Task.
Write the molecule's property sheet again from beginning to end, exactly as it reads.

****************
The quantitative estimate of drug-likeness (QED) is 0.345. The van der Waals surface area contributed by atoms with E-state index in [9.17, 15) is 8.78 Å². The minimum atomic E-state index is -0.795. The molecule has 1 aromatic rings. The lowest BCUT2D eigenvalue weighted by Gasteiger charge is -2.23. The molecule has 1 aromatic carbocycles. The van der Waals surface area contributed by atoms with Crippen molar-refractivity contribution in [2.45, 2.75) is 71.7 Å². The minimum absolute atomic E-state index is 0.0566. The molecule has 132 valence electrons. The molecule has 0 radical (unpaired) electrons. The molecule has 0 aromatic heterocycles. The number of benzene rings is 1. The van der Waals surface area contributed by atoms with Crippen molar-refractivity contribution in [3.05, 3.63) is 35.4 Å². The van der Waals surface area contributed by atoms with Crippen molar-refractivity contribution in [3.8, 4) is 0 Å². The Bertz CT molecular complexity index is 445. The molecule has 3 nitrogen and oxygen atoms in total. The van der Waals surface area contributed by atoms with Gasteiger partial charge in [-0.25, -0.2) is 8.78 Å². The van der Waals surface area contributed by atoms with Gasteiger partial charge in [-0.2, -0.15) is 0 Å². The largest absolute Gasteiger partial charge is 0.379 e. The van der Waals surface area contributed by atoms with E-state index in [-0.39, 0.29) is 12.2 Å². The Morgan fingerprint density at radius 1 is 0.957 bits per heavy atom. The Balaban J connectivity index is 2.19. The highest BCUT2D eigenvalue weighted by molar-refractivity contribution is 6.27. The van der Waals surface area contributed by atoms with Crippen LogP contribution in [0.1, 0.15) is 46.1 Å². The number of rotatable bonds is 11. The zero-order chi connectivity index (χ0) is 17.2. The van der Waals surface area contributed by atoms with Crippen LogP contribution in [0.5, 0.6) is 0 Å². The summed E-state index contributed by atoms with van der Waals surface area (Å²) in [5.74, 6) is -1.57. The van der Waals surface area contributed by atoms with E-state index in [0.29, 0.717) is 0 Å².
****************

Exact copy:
The quantitative estimate of drug-likeness (QED) is 0.345. The van der Waals surface area contributed by atoms with E-state index in [9.17, 15) is 8.78 Å². The minimum atomic E-state index is -0.795. The molecule has 1 aromatic rings. The lowest BCUT2D eigenvalue weighted by Gasteiger charge is -2.23. The molecule has 1 aromatic carbocycles. The van der Waals surface area contributed by atoms with Crippen molar-refractivity contribution in [2.45, 2.75) is 71.7 Å². The minimum absolute atomic E-state index is 0.0566. The molecule has 132 valence electrons. The molecule has 0 radical (unpaired) electrons. The molecule has 0 aromatic heterocycles. The number of benzene rings is 1. The van der Waals surface area contributed by atoms with Crippen molar-refractivity contribution in [3.05, 3.63) is 35.4 Å². The van der Waals surface area contributed by atoms with Crippen molar-refractivity contribution in [3.8, 4) is 0 Å². The Bertz CT molecular complexity index is 445. The molecule has 3 nitrogen and oxygen atoms in total. The van der Waals surface area contributed by atoms with Gasteiger partial charge in [-0.25, -0.2) is 8.78 Å². The van der Waals surface area contributed by atoms with Gasteiger partial charge in [-0.2, -0.15) is 0 Å². The largest absolute Gasteiger partial charge is 0.379 e. The van der Waals surface area contributed by atoms with E-state index in [-0.39, 0.29) is 12.2 Å². The Morgan fingerprint density at radius 1 is 0.957 bits per heavy atom. The Balaban J connectivity index is 2.19. The highest BCUT2D eigenvalue weighted by molar-refractivity contribution is 6.27. The van der Waals surface area contributed by atoms with Crippen LogP contribution in [0.1, 0.15) is 46.1 Å². The number of rotatable bonds is 11. The zero-order chi connectivity index (χ0) is 17.2. The van der Waals surface area contributed by atoms with Crippen LogP contribution in [0.5, 0.6) is 0 Å². The summed E-state index contributed by atoms with van der Waals surface area (Å²) in [5.74, 6) is -1.57. The van der Waals surface area contributed by atoms with E-state index in [0.29, 0.717) is 0 Å².